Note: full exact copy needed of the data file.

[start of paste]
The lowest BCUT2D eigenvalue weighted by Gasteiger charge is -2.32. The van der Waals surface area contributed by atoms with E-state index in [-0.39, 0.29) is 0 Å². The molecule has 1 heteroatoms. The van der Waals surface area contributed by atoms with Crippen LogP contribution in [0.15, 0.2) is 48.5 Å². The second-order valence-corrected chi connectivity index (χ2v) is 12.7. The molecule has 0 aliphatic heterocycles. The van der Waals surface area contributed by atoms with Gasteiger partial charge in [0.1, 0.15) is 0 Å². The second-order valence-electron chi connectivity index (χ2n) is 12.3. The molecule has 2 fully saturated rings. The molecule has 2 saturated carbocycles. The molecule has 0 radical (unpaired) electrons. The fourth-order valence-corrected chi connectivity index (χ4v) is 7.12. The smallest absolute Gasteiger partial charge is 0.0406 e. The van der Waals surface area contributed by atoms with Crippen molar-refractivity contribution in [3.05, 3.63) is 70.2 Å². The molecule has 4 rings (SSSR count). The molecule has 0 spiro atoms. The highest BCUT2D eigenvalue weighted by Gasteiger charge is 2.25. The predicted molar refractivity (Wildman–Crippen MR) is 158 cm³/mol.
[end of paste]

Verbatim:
The lowest BCUT2D eigenvalue weighted by Gasteiger charge is -2.32. The van der Waals surface area contributed by atoms with E-state index in [-0.39, 0.29) is 0 Å². The molecule has 1 heteroatoms. The van der Waals surface area contributed by atoms with Crippen LogP contribution in [0.15, 0.2) is 48.5 Å². The second-order valence-corrected chi connectivity index (χ2v) is 12.7. The molecule has 0 aliphatic heterocycles. The van der Waals surface area contributed by atoms with Gasteiger partial charge in [0.1, 0.15) is 0 Å². The second-order valence-electron chi connectivity index (χ2n) is 12.3. The molecule has 2 fully saturated rings. The molecule has 2 saturated carbocycles. The molecule has 0 radical (unpaired) electrons. The fourth-order valence-corrected chi connectivity index (χ4v) is 7.12. The smallest absolute Gasteiger partial charge is 0.0406 e. The van der Waals surface area contributed by atoms with Crippen molar-refractivity contribution in [3.05, 3.63) is 70.2 Å². The molecule has 4 rings (SSSR count). The molecule has 0 spiro atoms. The highest BCUT2D eigenvalue weighted by Gasteiger charge is 2.25. The predicted molar refractivity (Wildman–Crippen MR) is 158 cm³/mol.